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What is Roles Anywhere, the Newest Feature in AWS IAM?

November 7, 2022
Written by
Aneesh Bhargav
Rajesh Kanumuru

Cover image vector created by pch.vector

On July 6, Amazon Web Services (AWS) announced a new feature on their Identity and Access Management (IAM) service called 'Roles Anywhere'.

As the name suggests, Roles Anywhere allows workloads that run outside of AWS to assume temporary AWS credentials to access AWS resources.

In this article, I'll talk about what IAM Roles Anywhere is, how it works, and what problems it's solving for cloud security in AWS.

For more info, check out this Twitter thread by AWS instructor Abhay Bhargav:

How did access management work before Roles Anywhere?

Since the early days of AWS, on-prem resources with AWS access have typically used keys and secrets.

Traditionally, these keys were either hardcoded into the application, or they were stored in environment variables.

While this approach works well in on-premises environments, it's far more difficult to manage keys in cloud-based environments.

This is because the key needs to be accessible from both the application and the underlying infrastructure.

Not only are keys and secrets harder to manage, if they're compromised, they give unrestricted access to all your AWS resources.

Now with Roles Anywhere, AWS IAM is better able to manage access management and security. Let's understand why.

Want weekly updates on what's new in Cloud Security, Kubernetes, and AppSec? Follow Abhay Bhargav on Twitter.

Why are Roles better for AWS security?

When it comes to cloud security in AWS, Roles provide a better way to manage access to AWS resources.

Long-lived credentials are never a good idea in the cloud, given how easily they can be compromised. In many cases, you may not even know when a users credentials are compromised

Roles are a far more secure because they can be rotated frequently. That way, even if your credentials get compromised, their security impact is reined in by a significant margin.

With roles, you can give a user just the permissions they need to do their job, and nothing more.

For example, you might create a role called 'ec2-reader' that allows users to view information about all of your EC2 instances but does not allow them to modify anything. You could then assign the 'ec2-reader' role to specific users or groups as needed.

This way, if the user's credentials are compromised, the attacker only has access to the limited set of resources that the role allows.

We've got courses in both AWS IAM Security as well as Secrets in AWS. Check them out now.

What is Roles Anywhere and how does it work?

Roles Anywhere is a new feature in AWS IAM that lets you use temporary credentials to access AWS resources from a non-AWS workload or application.

For example, you could use Roles Anywhere to allow an on-premises database to access data in an S3 bucket.

Or if you use Kubernetes, you can create a role that maps specific permissions on AWS resources to specific Kubernetes objects (pods, services, etc.).

This can be a great way to extend the functionality of your AWS resources and make them more versatile.

In order to use Roles Anywhere, you need to generate a Certificate Authority (CA) and certificates for each AWS resource you want to use.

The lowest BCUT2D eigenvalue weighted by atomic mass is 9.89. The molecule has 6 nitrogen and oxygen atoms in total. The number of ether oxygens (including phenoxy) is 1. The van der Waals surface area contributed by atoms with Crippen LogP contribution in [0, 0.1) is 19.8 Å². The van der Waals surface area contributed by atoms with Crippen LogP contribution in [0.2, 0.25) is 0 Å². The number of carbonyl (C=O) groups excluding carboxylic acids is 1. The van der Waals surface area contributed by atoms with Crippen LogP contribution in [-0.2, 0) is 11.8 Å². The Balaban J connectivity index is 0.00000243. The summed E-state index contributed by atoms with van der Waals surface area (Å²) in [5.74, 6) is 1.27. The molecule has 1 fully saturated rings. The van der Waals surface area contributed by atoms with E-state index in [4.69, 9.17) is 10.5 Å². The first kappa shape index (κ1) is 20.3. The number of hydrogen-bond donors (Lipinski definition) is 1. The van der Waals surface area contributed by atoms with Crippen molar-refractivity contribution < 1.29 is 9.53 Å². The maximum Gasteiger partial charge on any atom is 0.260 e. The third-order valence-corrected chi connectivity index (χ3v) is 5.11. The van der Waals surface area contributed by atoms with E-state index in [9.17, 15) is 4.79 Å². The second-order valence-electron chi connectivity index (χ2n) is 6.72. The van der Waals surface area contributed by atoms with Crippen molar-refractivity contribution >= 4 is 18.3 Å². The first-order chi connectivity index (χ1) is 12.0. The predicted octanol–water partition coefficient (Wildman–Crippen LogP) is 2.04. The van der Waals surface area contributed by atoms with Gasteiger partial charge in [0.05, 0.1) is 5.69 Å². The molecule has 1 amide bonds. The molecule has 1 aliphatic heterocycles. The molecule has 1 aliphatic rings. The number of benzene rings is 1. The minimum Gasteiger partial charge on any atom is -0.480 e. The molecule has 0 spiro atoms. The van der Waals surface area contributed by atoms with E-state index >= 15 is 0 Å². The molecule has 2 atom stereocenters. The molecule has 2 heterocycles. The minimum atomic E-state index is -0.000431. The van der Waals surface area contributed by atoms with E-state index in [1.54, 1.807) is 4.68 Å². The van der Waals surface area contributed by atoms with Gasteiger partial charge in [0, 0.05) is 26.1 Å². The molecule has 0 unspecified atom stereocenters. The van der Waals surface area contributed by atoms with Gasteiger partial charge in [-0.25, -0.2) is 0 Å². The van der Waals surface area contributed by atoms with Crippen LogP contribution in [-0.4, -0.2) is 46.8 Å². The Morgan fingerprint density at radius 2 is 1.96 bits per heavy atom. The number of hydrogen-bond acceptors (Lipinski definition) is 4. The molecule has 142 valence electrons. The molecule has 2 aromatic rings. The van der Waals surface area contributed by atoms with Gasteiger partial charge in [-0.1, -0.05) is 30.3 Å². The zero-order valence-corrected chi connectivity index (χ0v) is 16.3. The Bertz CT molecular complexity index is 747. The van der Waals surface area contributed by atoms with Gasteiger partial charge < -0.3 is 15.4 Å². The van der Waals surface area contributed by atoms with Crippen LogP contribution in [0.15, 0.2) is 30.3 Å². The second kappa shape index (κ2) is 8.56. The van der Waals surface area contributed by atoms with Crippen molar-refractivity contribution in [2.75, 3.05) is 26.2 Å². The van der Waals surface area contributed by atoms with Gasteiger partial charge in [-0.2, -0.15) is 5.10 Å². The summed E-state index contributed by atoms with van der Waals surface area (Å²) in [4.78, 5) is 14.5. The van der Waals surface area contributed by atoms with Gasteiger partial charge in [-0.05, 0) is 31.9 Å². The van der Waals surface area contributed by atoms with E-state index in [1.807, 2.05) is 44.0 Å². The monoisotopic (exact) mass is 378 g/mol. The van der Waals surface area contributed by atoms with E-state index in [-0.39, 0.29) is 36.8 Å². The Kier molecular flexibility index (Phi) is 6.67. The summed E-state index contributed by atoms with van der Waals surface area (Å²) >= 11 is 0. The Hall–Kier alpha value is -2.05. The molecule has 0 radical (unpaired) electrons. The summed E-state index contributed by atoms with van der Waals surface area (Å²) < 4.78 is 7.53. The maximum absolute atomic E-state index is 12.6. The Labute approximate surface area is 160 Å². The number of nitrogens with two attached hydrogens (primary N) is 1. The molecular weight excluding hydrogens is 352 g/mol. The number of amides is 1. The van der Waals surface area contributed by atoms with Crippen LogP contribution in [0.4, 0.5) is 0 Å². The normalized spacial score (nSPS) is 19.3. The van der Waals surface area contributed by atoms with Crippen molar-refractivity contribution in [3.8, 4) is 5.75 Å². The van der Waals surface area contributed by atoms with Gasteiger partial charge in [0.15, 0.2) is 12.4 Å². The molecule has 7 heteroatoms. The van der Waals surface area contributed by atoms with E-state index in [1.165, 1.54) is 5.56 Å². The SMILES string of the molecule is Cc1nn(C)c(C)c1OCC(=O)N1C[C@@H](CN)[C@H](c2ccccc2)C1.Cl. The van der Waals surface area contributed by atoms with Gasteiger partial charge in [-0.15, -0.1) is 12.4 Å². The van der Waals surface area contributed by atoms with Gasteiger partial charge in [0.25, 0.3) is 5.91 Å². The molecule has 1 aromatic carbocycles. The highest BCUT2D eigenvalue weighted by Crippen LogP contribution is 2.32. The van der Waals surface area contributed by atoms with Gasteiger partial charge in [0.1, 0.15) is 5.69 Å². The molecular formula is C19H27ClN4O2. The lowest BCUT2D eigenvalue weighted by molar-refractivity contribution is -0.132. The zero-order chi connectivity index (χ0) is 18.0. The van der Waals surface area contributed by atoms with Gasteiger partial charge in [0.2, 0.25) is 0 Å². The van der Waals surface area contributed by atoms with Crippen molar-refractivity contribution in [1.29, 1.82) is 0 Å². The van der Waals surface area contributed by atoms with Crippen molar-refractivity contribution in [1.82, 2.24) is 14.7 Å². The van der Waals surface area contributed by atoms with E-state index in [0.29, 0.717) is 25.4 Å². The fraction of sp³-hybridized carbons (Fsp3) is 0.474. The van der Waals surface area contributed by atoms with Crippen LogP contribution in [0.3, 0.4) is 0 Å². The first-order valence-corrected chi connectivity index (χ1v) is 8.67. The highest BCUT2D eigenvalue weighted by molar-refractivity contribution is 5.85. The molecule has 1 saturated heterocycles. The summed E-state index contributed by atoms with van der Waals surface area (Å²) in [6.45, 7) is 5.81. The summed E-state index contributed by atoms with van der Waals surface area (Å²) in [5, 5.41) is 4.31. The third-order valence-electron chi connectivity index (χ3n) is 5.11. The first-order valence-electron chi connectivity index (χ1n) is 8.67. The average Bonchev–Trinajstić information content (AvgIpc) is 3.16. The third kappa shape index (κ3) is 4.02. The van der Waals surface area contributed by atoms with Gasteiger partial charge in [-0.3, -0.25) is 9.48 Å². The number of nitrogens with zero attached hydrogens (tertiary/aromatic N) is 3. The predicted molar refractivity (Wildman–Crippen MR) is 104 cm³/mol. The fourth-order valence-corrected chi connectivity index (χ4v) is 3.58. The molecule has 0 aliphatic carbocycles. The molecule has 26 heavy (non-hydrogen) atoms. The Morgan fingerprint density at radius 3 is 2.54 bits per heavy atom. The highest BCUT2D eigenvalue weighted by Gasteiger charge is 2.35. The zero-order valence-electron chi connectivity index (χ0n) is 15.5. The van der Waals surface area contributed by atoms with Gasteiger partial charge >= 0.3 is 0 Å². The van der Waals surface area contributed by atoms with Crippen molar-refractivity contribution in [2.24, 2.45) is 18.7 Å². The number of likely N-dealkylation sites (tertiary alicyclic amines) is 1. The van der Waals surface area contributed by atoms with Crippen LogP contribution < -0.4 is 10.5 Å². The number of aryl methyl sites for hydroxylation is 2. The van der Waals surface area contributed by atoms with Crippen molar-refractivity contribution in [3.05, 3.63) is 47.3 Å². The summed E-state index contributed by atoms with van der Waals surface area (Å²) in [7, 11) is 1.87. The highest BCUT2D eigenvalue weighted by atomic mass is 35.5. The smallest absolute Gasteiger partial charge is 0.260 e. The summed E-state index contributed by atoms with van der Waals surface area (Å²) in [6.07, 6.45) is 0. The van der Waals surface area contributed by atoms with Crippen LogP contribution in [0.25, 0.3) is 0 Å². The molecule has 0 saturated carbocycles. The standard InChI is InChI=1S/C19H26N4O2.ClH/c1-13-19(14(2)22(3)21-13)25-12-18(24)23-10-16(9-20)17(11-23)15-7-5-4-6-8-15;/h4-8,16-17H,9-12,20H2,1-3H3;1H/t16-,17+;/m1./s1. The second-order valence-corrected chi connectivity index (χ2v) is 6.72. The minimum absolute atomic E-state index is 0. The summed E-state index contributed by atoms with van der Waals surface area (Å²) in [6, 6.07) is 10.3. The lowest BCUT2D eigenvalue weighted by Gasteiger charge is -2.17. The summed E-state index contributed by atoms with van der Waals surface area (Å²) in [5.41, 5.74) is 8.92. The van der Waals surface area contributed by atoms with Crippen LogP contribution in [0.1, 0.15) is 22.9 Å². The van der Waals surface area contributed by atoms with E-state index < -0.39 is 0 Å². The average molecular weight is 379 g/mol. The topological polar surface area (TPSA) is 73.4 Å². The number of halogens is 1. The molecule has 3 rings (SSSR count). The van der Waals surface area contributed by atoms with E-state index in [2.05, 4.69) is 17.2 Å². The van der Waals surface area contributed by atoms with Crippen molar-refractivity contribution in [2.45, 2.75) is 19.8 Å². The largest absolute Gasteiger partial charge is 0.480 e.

You can do this by using the AWS public key infrastructure (PKI) feature. Generate a CA in the AWS Certificate Manager Private Certificate Authority (ACM Private CA), and generate certificates for each resource you want to use with Roles Anywhere.

To actually use this Role with your on-prem app and server, you need to leverage the new credential helper.

This is a a utility from AWS built into the CLI and the AWS SDK that allows you to pass the certificate with the key, profile, role, and trust anchor.

Previously, enabling Roles for non-AWS workloads required a ton of automation with SPIFFE/SPIRE or something similar.

Certificates are still not a substitute for OIDC, it's far easier to leverage Roles now using Roles Anywhere.

By the way, we've got a course on AWS IAM in our AWS Security Learning Path. Start learning now with a free account.

Source for article
Aneesh Bhargav

Aneesh Bhargav

Aneesh Bhargav is the Head of Content Strategy at AppSecEngineer. He has experience in creating long-form written content, copywriting, producing Youtube videos and promotional content. Aneesh has experience working in Application Security industry both as a writer and a marketer, and has hosted booths at globally recognized conferences like Black Hat. He has also assisted the lead trainer at a sold-out DevSecOps training at Black Hat. An avid reader and learner, Aneesh spends much of his time learning not just about the security industry, but the global economy, which directly informs his content strategy at AppSecEngineer. When he's not creating AppSec-related content, he's probably playing video games.

Aneesh Bhargav

Rajesh Kanumuru

Rajesh Kanumuru works at we45 as a Cloud Security Lead. Rajesh is a builder and breaker of Cloud applications. He has created some pioneering works in the area of Cloud Security. He is actively researching the effects of emerging technologies on cloud security. Since 2020, Rajesh has mostly been involved with research, development and building solutions around we45 and AppSecEngineer's training offerings. He consults with organizations to help them implement Cloud Security successfully. Rajesh has co-authored and trained a course on Purple Team AWS that was delivered by we45 at BlackHat USA. When AFK, he can be found on the cricket pitch.


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